Well, thank God (and I mean that literally), I am blessed to have a 13 month old daughter. (I also have a 39 month old daughter, a 437 month old wife and I myself, am 472 months old, but that's another whole story). My 13 month old likes to play this incredibly riveting game that I call the 'Dada-Yes' game. It's beautiful in its simplicity in that she says, “Dada”, and I reply, “Yes.” She likes to play this game often, and can go for about 20 minutes or so at a stretch. She especially likes to play when I am driving. It dawned on me in the middle of everything else one day, that the game is about her calling my name, and me responding. On one hand, obviously, it teaches her my name, but it also teaches her that I'm always there, waiting for her to call me.
This led me to think of the story that I used to start this piece. Our previous Pastor, who has recently moved on to another assignment, used this story one day to illustrate our relationship with God. In case you need it pointed out, God is the old man. And when we look around and wonder what happened to our relationship with Him, we need to remember, He didn't move.
I had this image in my mind one day of God seeing me fumbling like a blind man trying to find a key in the dirt, and getting frustrated as he tries to tell me that I only need to knock on the door for it to open.
But then I realized, it's even better than that. I started to think of Jesus telling us that he is the good shepherd. And I remembered a painting I saw where he is reaching out over the edge of a cliff to save the lost member of his flock. So not only will the Father respond if I call on Him, but He is reaching out to pull me from the brink.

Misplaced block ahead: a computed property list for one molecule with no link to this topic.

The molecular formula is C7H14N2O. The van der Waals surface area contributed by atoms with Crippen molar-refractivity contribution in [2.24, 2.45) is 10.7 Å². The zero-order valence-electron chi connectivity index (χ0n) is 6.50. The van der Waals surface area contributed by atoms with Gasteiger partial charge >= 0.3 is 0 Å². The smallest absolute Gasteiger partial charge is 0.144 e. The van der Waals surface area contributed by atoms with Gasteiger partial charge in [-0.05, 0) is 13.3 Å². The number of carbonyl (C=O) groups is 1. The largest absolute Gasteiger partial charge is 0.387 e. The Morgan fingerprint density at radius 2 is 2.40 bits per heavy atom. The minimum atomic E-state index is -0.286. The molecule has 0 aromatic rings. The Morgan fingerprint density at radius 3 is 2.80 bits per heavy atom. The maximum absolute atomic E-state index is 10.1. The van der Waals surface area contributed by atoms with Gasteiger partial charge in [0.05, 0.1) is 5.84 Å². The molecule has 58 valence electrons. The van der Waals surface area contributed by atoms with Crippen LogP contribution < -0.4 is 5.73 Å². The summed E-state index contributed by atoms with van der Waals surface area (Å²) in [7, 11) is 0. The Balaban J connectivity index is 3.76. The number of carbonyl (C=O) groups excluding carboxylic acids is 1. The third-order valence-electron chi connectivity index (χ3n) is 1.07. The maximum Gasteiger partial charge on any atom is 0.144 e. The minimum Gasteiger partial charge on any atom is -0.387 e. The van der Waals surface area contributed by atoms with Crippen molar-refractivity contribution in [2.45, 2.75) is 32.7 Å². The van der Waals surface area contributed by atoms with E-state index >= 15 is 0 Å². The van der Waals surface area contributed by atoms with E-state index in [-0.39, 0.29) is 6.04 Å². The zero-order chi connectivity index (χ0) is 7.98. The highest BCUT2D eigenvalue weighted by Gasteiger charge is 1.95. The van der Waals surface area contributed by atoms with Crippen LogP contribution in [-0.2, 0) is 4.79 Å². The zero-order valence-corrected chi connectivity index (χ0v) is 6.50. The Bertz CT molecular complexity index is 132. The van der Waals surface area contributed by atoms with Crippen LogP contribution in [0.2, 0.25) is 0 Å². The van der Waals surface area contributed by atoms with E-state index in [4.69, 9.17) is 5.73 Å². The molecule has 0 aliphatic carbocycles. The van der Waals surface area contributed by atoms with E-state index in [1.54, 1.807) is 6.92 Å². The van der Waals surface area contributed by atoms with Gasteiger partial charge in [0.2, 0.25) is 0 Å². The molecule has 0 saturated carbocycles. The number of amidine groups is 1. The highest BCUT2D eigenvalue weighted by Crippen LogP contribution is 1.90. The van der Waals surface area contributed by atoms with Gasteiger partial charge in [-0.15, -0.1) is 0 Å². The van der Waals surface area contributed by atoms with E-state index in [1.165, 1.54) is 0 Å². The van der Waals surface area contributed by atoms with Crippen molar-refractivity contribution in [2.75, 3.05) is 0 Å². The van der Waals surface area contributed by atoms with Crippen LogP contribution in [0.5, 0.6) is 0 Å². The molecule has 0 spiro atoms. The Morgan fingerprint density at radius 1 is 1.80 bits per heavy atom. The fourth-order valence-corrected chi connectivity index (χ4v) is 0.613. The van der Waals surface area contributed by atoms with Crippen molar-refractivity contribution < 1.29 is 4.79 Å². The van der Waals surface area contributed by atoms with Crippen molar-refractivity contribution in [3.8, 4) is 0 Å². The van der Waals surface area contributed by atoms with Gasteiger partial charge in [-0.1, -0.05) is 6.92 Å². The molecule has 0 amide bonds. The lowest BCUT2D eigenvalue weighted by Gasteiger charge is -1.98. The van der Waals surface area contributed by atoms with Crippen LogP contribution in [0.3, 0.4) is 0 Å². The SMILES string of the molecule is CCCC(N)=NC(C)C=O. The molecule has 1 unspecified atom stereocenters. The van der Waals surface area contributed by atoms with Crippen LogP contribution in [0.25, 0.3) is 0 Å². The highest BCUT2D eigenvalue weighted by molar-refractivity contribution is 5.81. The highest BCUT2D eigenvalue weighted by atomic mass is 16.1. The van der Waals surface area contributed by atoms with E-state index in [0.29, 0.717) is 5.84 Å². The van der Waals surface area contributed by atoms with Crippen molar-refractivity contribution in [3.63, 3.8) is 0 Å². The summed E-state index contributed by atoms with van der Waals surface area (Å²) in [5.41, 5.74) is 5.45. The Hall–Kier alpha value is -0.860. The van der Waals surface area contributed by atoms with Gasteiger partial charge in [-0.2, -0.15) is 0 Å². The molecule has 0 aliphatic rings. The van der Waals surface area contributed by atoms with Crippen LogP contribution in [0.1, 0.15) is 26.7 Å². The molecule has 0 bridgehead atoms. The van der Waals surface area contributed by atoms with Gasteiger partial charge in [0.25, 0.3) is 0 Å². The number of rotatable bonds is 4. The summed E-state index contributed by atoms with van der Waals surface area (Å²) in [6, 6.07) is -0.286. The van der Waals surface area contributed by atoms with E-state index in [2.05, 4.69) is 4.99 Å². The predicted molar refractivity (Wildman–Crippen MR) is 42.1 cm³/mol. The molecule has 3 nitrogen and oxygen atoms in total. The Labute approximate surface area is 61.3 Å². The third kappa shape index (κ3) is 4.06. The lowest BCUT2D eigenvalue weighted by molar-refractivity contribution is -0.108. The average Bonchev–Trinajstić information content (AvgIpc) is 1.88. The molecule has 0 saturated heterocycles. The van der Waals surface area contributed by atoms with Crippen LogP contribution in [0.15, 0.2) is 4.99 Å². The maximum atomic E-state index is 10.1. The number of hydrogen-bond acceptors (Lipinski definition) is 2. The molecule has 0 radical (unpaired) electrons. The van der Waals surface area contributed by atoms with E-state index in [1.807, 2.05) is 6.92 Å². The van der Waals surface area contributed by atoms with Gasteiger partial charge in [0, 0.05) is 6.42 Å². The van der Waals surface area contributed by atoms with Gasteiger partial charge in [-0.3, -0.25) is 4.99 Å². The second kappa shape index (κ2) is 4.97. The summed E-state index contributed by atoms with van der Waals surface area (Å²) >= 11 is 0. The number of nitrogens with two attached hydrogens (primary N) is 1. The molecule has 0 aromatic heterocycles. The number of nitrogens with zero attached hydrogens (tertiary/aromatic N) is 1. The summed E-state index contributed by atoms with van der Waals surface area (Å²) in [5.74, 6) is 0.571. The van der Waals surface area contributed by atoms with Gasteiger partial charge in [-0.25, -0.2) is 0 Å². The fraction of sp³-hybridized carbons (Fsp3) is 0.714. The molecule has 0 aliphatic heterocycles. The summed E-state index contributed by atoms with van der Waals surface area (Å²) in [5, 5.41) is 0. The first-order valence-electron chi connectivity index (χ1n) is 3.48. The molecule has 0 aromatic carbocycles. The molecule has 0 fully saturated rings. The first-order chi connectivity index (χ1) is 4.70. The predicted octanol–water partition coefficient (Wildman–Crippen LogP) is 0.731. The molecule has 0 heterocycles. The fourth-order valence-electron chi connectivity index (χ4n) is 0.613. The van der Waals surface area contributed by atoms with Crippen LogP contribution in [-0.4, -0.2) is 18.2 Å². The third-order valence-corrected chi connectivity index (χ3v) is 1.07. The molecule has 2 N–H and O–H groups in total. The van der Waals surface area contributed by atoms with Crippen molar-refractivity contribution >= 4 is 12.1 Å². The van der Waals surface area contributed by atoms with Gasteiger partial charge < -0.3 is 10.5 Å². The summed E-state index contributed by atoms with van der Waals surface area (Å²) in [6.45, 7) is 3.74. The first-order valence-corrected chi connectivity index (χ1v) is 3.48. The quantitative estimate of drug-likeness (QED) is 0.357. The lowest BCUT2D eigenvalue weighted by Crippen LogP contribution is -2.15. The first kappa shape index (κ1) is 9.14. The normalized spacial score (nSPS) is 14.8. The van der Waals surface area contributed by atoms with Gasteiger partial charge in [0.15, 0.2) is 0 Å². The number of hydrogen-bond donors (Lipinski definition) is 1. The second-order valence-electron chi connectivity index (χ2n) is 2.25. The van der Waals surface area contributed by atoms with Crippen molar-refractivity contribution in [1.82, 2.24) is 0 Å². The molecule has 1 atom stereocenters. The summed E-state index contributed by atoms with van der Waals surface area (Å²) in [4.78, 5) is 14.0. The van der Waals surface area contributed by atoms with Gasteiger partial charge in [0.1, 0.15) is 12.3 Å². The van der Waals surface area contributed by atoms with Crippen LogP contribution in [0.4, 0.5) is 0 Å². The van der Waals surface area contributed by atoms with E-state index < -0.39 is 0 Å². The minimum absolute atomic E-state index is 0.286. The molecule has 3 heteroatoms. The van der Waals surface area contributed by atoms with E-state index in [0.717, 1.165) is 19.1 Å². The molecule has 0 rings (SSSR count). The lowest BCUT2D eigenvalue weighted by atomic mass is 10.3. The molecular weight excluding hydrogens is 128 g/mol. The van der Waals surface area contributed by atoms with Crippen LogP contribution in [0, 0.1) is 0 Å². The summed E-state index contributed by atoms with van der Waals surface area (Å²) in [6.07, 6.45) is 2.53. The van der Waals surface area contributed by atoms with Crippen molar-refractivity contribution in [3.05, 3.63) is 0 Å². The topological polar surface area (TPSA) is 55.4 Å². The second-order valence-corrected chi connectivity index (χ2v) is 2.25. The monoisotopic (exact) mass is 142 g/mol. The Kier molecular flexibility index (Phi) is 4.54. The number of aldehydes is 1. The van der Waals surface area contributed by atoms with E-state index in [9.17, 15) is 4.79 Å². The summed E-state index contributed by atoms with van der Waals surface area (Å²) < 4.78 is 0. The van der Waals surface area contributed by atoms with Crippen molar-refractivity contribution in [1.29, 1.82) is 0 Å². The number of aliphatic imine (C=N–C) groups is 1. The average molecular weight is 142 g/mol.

In a class I was teaching recently, we read about how several shepherds will pen their sheep together for the night and then retrieve only their own sheep every morning. The writer wondered what kind of chaos must ensue when this happens, so he made a point of being there the next morning when they arrived. What he found was that when they opened the gates to the pen, each shepherd went off in a different direction whistling a different tune, and their sheep would follow them. When he asked how the sheep knew which shepherd to follow, a local told him that all day when they were grazing in the fields, the shepherds would walk among the sheep and whistle so that they learned to recognize the tune. The tune that the sheep recognize is the one they would follow in the morning.
This was all very good news...
First, and most importantly, God didn't move!
Second, He is anxiously waiting to play the 'Dada-Yes' game with us!
Third, He is aching for us to stop looking for that stupid key and just knock on the door!
And for those of us who are truly lost, He is reaching out from the cliffs to pull us from the brink!
But at the end of the day, we have to remember, if we don't learn His tune, and keep ourselves acquainted with it, then we are only going to get lost again.
So what am I doing to re-familiarize myself with the voice of my shepherd? First, I am continuing to go to mass. Our parish is blessed that even though we lost a pastor who was a brilliant homilist and teacher, we have received a new pastor with those same gifts. Second, since I am a night owl, I am returning to reviewing the daily readings before I go to bed, which, since it is always after midnight, is usually one of the first things I do on any given day. Third, I will be making more frequent trips to reconciliation. We are all, at some point, the lost sheep, about to fall into a ravine, and reconciliation is Jesus' way of finding us and reaching out with His mercy to pull us from the brink.
I admit these changes aren't producing their fruits overnight and I am still struggling with all this, so I could use some prayers. But I am encouraged for the first time in a while because I have not completely lost sight of my shepherd, and I still have faith that He will come to find me. Now I just have to do my part, and keep walking towards Him instead of just staying in the holding pen.